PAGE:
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The Soviet Army – Dragunov SVD Sniping Rifle

The following extract comes from US Army Field Manual 100-2-3 – The Soviet Army; Troops Organisation and Equipment published in June 1991. The publication was approved for public release with unlimited distribution (ie may be freely used). The entry provided covered the Dragunov SVD military sniping rifle.


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Description:

The Sniper Rifle Dragunov (SVD) is a gas-operated, semiautomatic weapon. It fires the Soviet 7.62 x 54R cartridge and uses a detachable 10-round box magazine. Its overall length is 1,225 millimeters, and its empty weight is 4.3 kilograms. (Its loaded weight with bayonet is 4.78 kilograms.) Its bolt mechanism and gas recovery system are similar to those of the AK and AKM; but, because of the difference in cartridges used, parts are not interchangable with the assualt rifles. The most distinguishing feature of the SVD are the open buttstock, which has a cheek pad for ease in sighting, and telescopic sight mounter over the receiver. It has a combination flash supressor/compensator. It may mount the standard AKM bayonet. The Soviets issue it with four magazines, a cleaning kit, and an extra battery and lamp for the telescopic sight.

Capabilities:

The SVD fires approximately 30 rounds per minute in the semiautomatic mode. It has a maximum effective range of 1,300 meters with the 4-power telescope or 800 meters without it. The PSO-1 optical sight has a 6-degree field of view. It contains an integral, infrared detection aid and an illuminated rangefinder recticle. Thus, the SVD is effective in daylight against point targets or at night against active infrared emitters, such as night driving aids and weapon sights. It can fire light ball, heavy ball, steel core, tracer and anti-tank incendiary ammunition.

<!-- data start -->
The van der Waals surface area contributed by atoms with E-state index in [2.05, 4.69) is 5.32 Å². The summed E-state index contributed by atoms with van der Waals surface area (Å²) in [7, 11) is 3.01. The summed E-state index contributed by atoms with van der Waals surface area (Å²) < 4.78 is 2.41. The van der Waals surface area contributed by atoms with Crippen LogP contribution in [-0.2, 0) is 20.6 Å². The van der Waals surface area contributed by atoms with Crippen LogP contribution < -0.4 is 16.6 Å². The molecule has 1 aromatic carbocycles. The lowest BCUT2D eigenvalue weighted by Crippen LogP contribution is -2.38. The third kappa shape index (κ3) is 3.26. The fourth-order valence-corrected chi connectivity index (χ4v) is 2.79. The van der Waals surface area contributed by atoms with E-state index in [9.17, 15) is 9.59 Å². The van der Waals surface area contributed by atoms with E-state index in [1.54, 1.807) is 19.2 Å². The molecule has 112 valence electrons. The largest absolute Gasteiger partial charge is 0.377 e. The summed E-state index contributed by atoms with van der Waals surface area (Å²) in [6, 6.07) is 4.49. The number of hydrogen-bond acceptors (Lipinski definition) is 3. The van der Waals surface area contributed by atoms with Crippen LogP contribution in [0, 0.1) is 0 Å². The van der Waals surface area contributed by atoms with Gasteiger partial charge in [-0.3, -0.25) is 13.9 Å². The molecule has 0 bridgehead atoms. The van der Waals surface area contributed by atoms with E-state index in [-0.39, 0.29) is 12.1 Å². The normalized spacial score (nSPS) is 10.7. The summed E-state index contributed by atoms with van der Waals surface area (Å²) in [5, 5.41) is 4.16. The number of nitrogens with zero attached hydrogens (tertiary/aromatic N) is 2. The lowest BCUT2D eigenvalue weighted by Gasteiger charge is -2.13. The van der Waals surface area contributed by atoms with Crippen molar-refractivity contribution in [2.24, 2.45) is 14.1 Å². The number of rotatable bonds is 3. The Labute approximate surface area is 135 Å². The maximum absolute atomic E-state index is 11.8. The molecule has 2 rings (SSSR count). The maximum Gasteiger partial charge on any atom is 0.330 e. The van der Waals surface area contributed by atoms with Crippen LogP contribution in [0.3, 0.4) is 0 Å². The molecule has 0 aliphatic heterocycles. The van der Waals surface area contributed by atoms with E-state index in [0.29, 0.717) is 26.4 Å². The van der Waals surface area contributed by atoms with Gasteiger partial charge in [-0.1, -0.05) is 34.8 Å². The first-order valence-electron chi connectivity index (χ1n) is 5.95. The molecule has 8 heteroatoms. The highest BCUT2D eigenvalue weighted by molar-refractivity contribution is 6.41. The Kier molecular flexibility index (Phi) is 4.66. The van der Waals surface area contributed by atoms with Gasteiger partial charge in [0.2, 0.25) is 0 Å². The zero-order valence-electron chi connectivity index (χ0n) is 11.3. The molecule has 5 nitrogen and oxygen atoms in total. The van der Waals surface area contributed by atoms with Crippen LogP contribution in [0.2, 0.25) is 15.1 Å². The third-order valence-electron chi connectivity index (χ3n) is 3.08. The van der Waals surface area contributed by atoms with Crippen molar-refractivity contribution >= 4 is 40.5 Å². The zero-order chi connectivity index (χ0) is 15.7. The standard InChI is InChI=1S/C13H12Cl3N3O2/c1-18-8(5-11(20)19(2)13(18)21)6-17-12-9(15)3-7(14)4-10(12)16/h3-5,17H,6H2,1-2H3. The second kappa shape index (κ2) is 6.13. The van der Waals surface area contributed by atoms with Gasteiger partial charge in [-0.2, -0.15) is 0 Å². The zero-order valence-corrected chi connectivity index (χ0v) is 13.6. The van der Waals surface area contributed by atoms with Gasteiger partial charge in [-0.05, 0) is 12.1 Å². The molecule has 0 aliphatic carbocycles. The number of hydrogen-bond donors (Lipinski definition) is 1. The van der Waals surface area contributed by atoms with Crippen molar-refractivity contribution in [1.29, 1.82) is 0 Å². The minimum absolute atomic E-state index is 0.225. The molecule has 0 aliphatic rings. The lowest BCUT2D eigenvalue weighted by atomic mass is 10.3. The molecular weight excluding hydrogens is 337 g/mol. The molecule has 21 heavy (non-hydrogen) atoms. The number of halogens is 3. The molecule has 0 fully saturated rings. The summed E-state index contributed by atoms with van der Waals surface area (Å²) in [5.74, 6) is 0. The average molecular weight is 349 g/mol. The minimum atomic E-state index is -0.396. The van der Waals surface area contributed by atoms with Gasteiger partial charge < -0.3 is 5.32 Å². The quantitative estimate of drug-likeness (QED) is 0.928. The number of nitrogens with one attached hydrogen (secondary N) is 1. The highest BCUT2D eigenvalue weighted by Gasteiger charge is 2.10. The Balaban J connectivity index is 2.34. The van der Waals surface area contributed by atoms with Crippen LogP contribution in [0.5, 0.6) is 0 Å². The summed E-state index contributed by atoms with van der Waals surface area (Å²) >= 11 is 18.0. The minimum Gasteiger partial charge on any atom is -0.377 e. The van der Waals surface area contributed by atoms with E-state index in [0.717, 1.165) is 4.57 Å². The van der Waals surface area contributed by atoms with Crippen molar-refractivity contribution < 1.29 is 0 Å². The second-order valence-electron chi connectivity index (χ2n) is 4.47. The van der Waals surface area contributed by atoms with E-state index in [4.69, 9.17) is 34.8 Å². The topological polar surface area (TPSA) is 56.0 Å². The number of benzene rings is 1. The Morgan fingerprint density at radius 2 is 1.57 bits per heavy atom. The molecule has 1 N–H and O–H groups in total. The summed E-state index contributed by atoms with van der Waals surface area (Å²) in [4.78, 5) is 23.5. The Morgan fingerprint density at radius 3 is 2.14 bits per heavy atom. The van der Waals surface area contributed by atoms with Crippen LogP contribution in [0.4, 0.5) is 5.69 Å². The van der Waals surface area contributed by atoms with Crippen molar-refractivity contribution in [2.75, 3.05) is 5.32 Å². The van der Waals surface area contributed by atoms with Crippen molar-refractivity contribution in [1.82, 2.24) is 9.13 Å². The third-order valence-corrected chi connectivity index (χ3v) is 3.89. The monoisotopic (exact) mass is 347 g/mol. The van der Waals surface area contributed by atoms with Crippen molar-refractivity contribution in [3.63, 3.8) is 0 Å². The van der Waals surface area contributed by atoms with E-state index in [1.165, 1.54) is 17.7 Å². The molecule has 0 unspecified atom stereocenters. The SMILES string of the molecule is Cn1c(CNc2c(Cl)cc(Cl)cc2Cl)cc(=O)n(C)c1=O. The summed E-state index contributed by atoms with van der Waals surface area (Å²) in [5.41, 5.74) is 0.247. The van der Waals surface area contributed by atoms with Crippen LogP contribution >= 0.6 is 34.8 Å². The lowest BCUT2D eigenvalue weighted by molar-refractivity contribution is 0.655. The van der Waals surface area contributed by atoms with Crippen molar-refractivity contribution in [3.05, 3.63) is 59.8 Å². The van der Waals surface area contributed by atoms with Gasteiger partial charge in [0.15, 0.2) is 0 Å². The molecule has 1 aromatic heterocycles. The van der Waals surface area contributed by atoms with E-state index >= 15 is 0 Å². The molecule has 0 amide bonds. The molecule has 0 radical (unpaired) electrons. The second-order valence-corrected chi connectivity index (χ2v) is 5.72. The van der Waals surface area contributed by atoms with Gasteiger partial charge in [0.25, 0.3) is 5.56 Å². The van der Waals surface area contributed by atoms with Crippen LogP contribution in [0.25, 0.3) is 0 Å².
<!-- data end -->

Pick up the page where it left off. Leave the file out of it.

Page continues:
Limitations:

The SVD can fire only light and heavy ball-type ammunition with accuracy. Even though it is equiped with a bayonet, the SVD is not an ideal weapon for close combat because it can fire only in the semiautomatic mode. Its weight and length also limit its maneuverability. The 7.62 x 54-mm rimmed cartridge of the SVD is not interchangable with the 7.62 x 39-mm rimless round of the AKM.

Remarks:

The Soviets developed the SVD in 1965. It entered service in 1967 and is the standard Soviet sniper weapon. One squad in each motorized rifle platoon has an SVD; selected riflemen receive regular, centralized sniper training on it. Largely due to its open buttstock, the SVD is lighter than older sniper rifles.

The following data comes from Janes Infantry Weapons 1995 – 1996.
Cartridge:7.62 x 54ROperation:gas, short-stroke piston, self loading
Locking:rotating boltFeed:10-round box magazine
Weight:4.3 kg with PSO-1Length:1.22 m
Barrel:622 mmRifling:4 grooves, rh, 1 turn in 254 mm
Sights:fore, adjustable post; rear, U-notch, tangentMuzzle velocity:830 m/s
Rate of fire:—-Effective range:1000 m

Books:

Additional Documents:

Links:

Sources:

  • Headquaters, Department of the Army. FM 100-2-3 – The Soviet Army: Troops, Organization and Equipment. Washington D.C.: Department of the Army, June 1991.
  • Nedelin, A. Kalashnikov Arms. Moscow: Military Parade, 1997.
  • Jane’s Information Group Limited (edited by Gander, T. J. and Hogg, I. V.). Jane’s Infantry Weapons: 1995-96. London: Biddles, 1995. ISBN: 0 7106 1241 9.

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